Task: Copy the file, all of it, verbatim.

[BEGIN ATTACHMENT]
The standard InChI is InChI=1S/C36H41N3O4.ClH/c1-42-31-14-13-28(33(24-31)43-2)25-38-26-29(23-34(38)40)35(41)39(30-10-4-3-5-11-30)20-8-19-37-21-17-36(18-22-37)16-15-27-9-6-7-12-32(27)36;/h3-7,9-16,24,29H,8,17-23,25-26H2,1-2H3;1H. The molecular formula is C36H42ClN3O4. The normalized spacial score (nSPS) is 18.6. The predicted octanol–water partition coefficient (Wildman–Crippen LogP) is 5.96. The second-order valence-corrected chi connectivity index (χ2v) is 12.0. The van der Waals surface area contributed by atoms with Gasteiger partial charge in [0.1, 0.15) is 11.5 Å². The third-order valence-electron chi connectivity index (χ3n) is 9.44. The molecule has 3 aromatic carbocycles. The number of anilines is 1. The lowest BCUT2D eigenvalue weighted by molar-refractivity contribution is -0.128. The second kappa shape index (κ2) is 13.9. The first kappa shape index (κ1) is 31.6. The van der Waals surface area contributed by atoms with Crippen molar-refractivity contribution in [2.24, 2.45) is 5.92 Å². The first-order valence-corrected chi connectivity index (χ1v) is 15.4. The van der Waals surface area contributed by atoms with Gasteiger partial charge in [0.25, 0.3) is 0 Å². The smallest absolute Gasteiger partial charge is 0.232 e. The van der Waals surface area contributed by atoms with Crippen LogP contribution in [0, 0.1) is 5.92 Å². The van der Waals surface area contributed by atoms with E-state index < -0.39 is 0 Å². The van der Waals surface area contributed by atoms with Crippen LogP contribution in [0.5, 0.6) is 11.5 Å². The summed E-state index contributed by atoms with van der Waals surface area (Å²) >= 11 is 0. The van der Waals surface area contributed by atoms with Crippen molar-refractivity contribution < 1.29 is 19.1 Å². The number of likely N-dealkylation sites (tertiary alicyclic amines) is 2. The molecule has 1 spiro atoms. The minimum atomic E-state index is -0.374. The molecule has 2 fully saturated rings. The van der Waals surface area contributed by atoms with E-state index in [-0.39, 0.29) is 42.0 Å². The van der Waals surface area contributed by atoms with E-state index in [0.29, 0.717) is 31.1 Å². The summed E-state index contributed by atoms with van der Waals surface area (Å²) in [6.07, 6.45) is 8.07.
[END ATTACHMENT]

The standard InChI is InChI=1S/C36H41N3O4.ClH/c1-42-31-14-13-28(33(24-31)43-2)25-38-26-29(23-34(38)40)35(41)39(30-10-4-3-5-11-30)20-8-19-37-21-17-36(18-22-37)16-15-27-9-6-7-12-32(27)36;/h3-7,9-16,24,29H,8,17-23,25-26H2,1-2H3;1H. The molecular formula is C36H42ClN3O4. The normalized spacial score (nSPS) is 18.6. The predicted octanol–water partition coefficient (Wildman–Crippen LogP) is 5.96. The second-order valence-corrected chi connectivity index (χ2v) is 12.0. The van der Waals surface area contributed by atoms with Gasteiger partial charge in [0.1, 0.15) is 11.5 Å². The third-order valence-electron chi connectivity index (χ3n) is 9.44. The molecule has 3 aromatic carbocycles. The number of anilines is 1. The lowest BCUT2D eigenvalue weighted by molar-refractivity contribution is -0.128. The second kappa shape index (κ2) is 13.9. The first kappa shape index (κ1) is 31.6. The van der Waals surface area contributed by atoms with Crippen molar-refractivity contribution in [2.24, 2.45) is 5.92 Å². The first-order valence-corrected chi connectivity index (χ1v) is 15.4. The van der Waals surface area contributed by atoms with Gasteiger partial charge in [0.25, 0.3) is 0 Å². The smallest absolute Gasteiger partial charge is 0.232 e. The van der Waals surface area contributed by atoms with Crippen LogP contribution in [0, 0.1) is 5.92 Å². The van der Waals surface area contributed by atoms with E-state index < -0.39 is 0 Å². The van der Waals surface area contributed by atoms with Crippen LogP contribution in [0.5, 0.6) is 11.5 Å². The summed E-state index contributed by atoms with van der Waals surface area (Å²) >= 11 is 0. The van der Waals surface area contributed by atoms with Crippen molar-refractivity contribution < 1.29 is 19.1 Å². The number of likely N-dealkylation sites (tertiary alicyclic amines) is 2. The molecule has 1 spiro atoms. The minimum atomic E-state index is -0.374. The molecule has 2 fully saturated rings. The van der Waals surface area contributed by atoms with E-state index in [-0.39, 0.29) is 42.0 Å². The van der Waals surface area contributed by atoms with E-state index in [0.29, 0.717) is 31.1 Å². The summed E-state index contributed by atoms with van der Waals surface area (Å²) in [6.07, 6.45) is 8.07.